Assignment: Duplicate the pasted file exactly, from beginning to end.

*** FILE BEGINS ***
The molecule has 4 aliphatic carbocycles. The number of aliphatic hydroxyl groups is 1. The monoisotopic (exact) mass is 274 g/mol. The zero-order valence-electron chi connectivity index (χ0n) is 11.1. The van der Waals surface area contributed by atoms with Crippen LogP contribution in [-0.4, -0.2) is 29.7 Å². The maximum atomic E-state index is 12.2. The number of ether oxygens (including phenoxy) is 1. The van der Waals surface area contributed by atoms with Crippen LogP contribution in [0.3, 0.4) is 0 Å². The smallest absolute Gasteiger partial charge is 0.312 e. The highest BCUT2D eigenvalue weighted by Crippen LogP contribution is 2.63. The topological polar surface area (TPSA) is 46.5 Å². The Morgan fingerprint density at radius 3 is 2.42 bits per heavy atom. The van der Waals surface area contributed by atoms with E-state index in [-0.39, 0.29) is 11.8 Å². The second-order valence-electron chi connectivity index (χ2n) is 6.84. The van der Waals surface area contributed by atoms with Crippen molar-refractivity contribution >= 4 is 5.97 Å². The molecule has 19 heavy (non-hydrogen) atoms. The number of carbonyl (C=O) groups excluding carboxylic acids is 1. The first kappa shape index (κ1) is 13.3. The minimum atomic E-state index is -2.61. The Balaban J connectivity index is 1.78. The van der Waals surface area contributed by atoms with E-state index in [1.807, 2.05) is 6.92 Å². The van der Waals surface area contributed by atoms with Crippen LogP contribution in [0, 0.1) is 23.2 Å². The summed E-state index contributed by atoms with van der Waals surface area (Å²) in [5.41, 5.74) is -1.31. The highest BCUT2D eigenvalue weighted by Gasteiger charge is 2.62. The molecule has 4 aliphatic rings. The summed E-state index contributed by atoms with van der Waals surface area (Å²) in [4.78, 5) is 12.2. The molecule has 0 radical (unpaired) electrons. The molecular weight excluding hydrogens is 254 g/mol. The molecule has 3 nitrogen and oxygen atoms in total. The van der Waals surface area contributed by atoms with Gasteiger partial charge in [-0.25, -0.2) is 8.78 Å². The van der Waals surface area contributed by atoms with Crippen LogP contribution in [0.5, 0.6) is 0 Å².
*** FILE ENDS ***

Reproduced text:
The molecule has 4 aliphatic carbocycles. The number of aliphatic hydroxyl groups is 1. The monoisotopic (exact) mass is 274 g/mol. The zero-order valence-electron chi connectivity index (χ0n) is 11.1. The van der Waals surface area contributed by atoms with Crippen LogP contribution in [-0.4, -0.2) is 29.7 Å². The maximum atomic E-state index is 12.2. The number of ether oxygens (including phenoxy) is 1. The van der Waals surface area contributed by atoms with Crippen LogP contribution in [0.3, 0.4) is 0 Å². The smallest absolute Gasteiger partial charge is 0.312 e. The highest BCUT2D eigenvalue weighted by Crippen LogP contribution is 2.63. The topological polar surface area (TPSA) is 46.5 Å². The Morgan fingerprint density at radius 3 is 2.42 bits per heavy atom. The van der Waals surface area contributed by atoms with E-state index in [-0.39, 0.29) is 11.8 Å². The second-order valence-electron chi connectivity index (χ2n) is 6.84. The van der Waals surface area contributed by atoms with Crippen molar-refractivity contribution >= 4 is 5.97 Å². The molecule has 19 heavy (non-hydrogen) atoms. The number of carbonyl (C=O) groups excluding carboxylic acids is 1. The first kappa shape index (κ1) is 13.3. The minimum atomic E-state index is -2.61. The Balaban J connectivity index is 1.78. The van der Waals surface area contributed by atoms with E-state index in [1.807, 2.05) is 6.92 Å². The van der Waals surface area contributed by atoms with Crippen LogP contribution in [0, 0.1) is 23.2 Å². The summed E-state index contributed by atoms with van der Waals surface area (Å²) in [5.41, 5.74) is -1.31. The highest BCUT2D eigenvalue weighted by Gasteiger charge is 2.62. The molecule has 4 aliphatic rings. The summed E-state index contributed by atoms with van der Waals surface area (Å²) in [4.78, 5) is 12.2. The molecule has 0 radical (unpaired) electrons. The molecular weight excluding hydrogens is 254 g/mol. The molecule has 3 nitrogen and oxygen atoms in total. The van der Waals surface area contributed by atoms with Gasteiger partial charge in [-0.25, -0.2) is 8.78 Å². The van der Waals surface area contributed by atoms with Crippen LogP contribution in [0.5, 0.6) is 0 Å².